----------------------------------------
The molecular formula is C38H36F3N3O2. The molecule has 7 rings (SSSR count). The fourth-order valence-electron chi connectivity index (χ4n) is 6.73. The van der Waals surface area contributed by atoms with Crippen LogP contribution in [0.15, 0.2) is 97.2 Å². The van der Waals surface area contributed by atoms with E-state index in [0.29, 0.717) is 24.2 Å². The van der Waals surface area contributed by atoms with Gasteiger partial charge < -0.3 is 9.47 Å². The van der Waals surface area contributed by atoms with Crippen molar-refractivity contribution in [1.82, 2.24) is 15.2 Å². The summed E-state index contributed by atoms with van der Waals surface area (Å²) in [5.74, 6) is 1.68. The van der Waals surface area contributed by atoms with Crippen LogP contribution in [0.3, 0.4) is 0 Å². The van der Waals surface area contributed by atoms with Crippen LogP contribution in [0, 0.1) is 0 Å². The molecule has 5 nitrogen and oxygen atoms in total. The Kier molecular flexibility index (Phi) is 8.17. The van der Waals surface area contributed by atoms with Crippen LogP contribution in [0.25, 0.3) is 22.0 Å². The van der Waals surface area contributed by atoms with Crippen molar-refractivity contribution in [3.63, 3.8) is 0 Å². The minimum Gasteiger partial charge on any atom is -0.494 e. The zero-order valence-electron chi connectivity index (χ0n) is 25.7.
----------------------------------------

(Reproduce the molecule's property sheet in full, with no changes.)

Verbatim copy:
The molecular formula is C38H36F3N3O2. The molecule has 7 rings (SSSR count). The fourth-order valence-electron chi connectivity index (χ4n) is 6.73. The van der Waals surface area contributed by atoms with Crippen LogP contribution in [0.15, 0.2) is 97.2 Å². The van der Waals surface area contributed by atoms with E-state index in [0.29, 0.717) is 24.2 Å². The van der Waals surface area contributed by atoms with Gasteiger partial charge < -0.3 is 9.47 Å². The van der Waals surface area contributed by atoms with Crippen molar-refractivity contribution in [1.82, 2.24) is 15.2 Å². The summed E-state index contributed by atoms with van der Waals surface area (Å²) in [5.74, 6) is 1.68. The van der Waals surface area contributed by atoms with Crippen LogP contribution in [0.3, 0.4) is 0 Å². The van der Waals surface area contributed by atoms with Crippen LogP contribution in [0, 0.1) is 0 Å². The molecule has 5 nitrogen and oxygen atoms in total. The Kier molecular flexibility index (Phi) is 8.17. The van der Waals surface area contributed by atoms with Crippen LogP contribution in [0.25, 0.3) is 22.0 Å². The van der Waals surface area contributed by atoms with Crippen molar-refractivity contribution in [3.63, 3.8) is 0 Å². The minimum Gasteiger partial charge on any atom is -0.494 e. The zero-order valence-electron chi connectivity index (χ0n) is 25.7.